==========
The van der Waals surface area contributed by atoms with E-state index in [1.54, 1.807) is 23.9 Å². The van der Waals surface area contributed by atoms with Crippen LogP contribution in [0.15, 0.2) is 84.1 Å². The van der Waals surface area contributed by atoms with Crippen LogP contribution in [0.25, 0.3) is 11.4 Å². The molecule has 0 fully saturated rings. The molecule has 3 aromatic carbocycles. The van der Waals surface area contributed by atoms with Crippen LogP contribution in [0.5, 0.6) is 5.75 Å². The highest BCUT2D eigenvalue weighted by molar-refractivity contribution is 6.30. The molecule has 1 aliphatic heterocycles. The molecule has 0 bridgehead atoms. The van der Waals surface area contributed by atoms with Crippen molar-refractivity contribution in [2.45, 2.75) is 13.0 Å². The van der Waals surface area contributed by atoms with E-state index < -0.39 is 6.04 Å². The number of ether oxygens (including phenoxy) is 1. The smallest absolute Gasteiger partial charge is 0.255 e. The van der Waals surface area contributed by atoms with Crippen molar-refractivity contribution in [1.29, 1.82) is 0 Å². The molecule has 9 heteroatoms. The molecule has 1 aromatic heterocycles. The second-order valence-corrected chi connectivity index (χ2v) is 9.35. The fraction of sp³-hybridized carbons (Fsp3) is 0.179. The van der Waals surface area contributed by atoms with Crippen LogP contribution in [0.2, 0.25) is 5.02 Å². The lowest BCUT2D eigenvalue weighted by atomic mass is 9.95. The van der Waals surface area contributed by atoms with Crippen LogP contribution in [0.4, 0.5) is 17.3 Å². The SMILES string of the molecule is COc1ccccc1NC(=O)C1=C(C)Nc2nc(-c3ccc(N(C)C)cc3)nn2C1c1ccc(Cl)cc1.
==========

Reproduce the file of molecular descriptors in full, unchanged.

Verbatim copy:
The van der Waals surface area contributed by atoms with E-state index in [1.54, 1.807) is 23.9 Å². The van der Waals surface area contributed by atoms with Crippen LogP contribution in [0.15, 0.2) is 84.1 Å². The van der Waals surface area contributed by atoms with Crippen LogP contribution in [0.25, 0.3) is 11.4 Å². The molecule has 0 fully saturated rings. The molecule has 3 aromatic carbocycles. The van der Waals surface area contributed by atoms with Crippen LogP contribution in [0.5, 0.6) is 5.75 Å². The highest BCUT2D eigenvalue weighted by molar-refractivity contribution is 6.30. The molecule has 1 aliphatic heterocycles. The molecule has 0 bridgehead atoms. The van der Waals surface area contributed by atoms with Crippen molar-refractivity contribution in [2.45, 2.75) is 13.0 Å². The van der Waals surface area contributed by atoms with E-state index < -0.39 is 6.04 Å². The number of ether oxygens (including phenoxy) is 1. The smallest absolute Gasteiger partial charge is 0.255 e. The van der Waals surface area contributed by atoms with Crippen molar-refractivity contribution in [1.29, 1.82) is 0 Å². The molecule has 9 heteroatoms. The molecule has 1 aromatic heterocycles. The second-order valence-corrected chi connectivity index (χ2v) is 9.35. The fraction of sp³-hybridized carbons (Fsp3) is 0.179. The van der Waals surface area contributed by atoms with Crippen LogP contribution in [0.2, 0.25) is 5.02 Å². The lowest BCUT2D eigenvalue weighted by atomic mass is 9.95. The van der Waals surface area contributed by atoms with Crippen LogP contribution in [0.4, 0.5) is 17.3 Å². The SMILES string of the molecule is COc1ccccc1NC(=O)C1=C(C)Nc2nc(-c3ccc(N(C)C)cc3)nn2C1c1ccc(Cl)cc1.